Whilst it’s maybe not the most picturesque trail you’ll find in Hong Kong it was a fantastic introduction to getting out of the city for me and set the tone for the rest of my trip. After the first village (which is only a short walk from the extremely busy Tung Chung MTR station and bus terminal) all the way to arriving in Tai O I didn’t see a single person, which for my first morning in Hong Kong was a very strange experience.
As for Tai O itself, as I headed into the village I had an instant ‘should I really be here?’ feeling, not because I felt unwelcome but because it was so quiet and walking in from the trail you head down many narrow alleyways which are made up of the front and back of residential properties. It literally feels like you are walking through people’s homes. I reached the centre of the village itself which was just beginning to wake up and enjoyed many hours just taking it all in, it’s a fascinating place unlike anywhere I’ve ever visited. I did the standard tourist boat trip (which was fun, and cheap, it was so quiet there were only two of us on the boat) and then caught the bus back to Tung Chung in the early afternoon.
The iconic image from Victoria Peak was pretty much the reason I chose Hong Kong, so I couldn’t not visit despite the inevitable crowds. On the Monday the tram was closed, so I figured this might mean the peak was a bit quieter than usual (I’d seen the tram queues on previous days, they were intimidating!) I hopped on a bus from central an hour or so before sunset and enjoyed an amazing (if rather packed) trip up to the peak. The immediate area around the observation tower was rammed, but a minute in either direction the crowds tailed off significantly. I walked around 15 minutes down Lugard Road as I’d read that’s where I’d find the best views, it didn’t disappoint in that regard and was lovely and quiet. After a stop off in the Galleria to enjoy a toasted cheese sandwich at KALA Toast (which I can’t recommend enough) I thought it would be fun to walk back to Central via Old Peak Road. As unforgettable experiences go, walking down Old Peak Road in the dark on my own was up there. It’s comically steep to the point where I couldn’t help but run at times, it was also oddly serene, clearly nobody else thought it was a good idea. It was just 15 minutes before I was back in the heart of Central, so I felt my decision was justified given the bus queues were apparently 30-40 minutes to get back down.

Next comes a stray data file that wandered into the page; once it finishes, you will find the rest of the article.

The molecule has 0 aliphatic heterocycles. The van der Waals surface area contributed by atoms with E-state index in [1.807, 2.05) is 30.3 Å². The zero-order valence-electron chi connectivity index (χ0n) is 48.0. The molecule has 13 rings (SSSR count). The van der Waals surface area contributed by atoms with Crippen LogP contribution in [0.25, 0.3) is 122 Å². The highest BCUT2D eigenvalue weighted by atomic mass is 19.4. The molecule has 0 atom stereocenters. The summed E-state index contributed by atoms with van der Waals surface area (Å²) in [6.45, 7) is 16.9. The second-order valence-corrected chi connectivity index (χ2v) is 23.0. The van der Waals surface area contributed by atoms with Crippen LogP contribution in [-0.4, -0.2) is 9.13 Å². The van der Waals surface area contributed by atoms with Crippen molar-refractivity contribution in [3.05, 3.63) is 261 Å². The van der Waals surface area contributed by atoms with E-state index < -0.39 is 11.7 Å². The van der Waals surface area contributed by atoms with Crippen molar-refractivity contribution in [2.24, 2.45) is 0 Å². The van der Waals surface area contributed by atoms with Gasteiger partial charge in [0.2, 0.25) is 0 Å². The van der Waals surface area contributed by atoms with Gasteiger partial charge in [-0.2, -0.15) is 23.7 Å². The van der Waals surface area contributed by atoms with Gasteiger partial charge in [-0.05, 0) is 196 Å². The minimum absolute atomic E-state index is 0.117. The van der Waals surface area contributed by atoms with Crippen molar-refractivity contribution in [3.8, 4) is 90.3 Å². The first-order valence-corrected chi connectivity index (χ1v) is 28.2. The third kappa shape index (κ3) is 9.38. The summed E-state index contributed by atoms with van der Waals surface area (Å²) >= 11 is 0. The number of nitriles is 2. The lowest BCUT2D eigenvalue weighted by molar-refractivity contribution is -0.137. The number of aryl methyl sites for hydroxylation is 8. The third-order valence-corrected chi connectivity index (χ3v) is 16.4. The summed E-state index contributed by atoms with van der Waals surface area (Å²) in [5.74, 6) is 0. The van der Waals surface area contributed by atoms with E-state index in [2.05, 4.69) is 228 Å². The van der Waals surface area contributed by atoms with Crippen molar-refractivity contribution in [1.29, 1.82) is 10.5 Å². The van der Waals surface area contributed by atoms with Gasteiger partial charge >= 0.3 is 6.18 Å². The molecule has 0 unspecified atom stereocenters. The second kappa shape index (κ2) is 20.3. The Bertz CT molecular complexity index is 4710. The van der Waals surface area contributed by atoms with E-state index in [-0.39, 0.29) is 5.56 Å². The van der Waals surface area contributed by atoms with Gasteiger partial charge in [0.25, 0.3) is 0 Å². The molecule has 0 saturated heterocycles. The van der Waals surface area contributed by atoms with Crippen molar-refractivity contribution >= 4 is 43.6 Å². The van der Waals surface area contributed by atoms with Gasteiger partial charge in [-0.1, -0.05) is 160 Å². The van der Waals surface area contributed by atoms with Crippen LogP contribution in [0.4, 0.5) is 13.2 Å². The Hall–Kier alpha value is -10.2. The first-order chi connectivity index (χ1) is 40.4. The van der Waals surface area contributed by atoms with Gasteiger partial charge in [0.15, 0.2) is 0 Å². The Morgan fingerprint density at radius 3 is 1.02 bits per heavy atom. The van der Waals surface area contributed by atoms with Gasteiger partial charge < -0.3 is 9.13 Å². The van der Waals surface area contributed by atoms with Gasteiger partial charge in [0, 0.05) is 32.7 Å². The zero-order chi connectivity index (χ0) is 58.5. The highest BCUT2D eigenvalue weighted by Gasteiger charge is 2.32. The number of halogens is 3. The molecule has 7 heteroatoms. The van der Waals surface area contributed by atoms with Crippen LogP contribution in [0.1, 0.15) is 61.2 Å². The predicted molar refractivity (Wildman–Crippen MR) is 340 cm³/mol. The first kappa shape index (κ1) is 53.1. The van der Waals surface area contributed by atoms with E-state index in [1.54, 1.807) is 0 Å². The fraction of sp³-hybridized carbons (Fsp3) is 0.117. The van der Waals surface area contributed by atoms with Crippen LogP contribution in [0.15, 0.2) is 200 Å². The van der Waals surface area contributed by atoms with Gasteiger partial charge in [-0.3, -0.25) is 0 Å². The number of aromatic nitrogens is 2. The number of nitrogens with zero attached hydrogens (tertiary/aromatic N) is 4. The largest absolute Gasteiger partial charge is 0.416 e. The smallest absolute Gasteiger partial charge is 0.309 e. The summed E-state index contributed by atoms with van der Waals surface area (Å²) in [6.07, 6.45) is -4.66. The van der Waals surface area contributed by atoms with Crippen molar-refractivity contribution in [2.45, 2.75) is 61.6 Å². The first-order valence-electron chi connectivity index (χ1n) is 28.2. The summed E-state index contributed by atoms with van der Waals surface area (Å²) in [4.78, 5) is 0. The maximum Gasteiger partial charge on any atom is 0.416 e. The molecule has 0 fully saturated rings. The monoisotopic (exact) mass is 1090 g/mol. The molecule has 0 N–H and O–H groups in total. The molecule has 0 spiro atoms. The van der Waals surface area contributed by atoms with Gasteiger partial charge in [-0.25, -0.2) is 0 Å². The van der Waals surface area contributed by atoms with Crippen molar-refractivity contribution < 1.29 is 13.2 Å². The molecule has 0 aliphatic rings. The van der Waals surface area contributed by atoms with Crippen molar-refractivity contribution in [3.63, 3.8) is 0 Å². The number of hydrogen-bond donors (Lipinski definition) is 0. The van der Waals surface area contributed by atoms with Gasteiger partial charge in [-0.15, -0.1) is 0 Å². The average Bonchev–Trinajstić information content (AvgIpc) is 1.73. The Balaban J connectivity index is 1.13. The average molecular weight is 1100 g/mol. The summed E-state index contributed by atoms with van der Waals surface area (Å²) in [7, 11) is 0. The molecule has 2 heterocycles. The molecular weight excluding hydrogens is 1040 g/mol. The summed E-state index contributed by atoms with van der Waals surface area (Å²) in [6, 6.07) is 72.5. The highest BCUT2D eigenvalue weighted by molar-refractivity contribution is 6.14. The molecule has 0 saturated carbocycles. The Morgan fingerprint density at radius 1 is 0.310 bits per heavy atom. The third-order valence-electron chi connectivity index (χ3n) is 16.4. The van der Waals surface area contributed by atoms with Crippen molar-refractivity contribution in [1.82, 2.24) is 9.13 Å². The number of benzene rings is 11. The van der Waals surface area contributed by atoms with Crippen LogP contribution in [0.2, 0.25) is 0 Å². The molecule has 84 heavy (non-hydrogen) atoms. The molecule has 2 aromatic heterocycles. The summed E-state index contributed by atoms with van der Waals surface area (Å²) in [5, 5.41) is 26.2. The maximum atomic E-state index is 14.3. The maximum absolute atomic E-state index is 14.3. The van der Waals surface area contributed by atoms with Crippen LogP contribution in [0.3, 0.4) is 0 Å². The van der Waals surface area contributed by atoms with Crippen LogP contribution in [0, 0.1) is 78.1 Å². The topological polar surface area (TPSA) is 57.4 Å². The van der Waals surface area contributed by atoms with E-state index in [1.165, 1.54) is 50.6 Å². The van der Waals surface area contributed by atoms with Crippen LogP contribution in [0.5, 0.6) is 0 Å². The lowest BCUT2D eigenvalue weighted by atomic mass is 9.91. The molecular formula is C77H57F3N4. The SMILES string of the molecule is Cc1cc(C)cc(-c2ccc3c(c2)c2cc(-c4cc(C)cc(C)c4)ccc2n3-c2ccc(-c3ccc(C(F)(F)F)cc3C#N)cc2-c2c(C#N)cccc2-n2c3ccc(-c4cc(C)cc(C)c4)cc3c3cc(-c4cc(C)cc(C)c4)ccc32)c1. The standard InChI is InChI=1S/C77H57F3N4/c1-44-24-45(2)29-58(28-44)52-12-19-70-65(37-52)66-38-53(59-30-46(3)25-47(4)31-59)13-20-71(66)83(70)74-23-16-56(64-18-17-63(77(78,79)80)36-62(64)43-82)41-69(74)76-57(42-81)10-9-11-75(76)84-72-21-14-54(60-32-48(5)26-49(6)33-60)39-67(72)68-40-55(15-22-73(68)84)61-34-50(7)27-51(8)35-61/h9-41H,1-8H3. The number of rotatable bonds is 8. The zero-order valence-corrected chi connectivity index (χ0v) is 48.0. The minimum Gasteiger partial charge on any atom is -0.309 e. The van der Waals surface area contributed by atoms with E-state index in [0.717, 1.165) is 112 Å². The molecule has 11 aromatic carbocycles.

Trip 2 was planned for a clear morning, I headed to the tram station at 8am to find nobody else there. The tram arrived and I hopped on with just the driver and two Madame Tussauds employees for company, which meant I had a prime seat at the front on the right hand side. I found myself pretty much alone at the peak aside from a few runners and dog walkers, I again headed down Lugard Road and enjoyed the most beautiful morning light before heading back down to Central on yet another almost empty tram.
Whilst the tram is clearly a ‘must do’, if you are planning to head up twice I’d highly recommend the bus. The views are better and it’s far more entertaining. Hop on at the Central Bus Terminal rather than an intermediate stop though if you want to make sure you reach the peak in good time.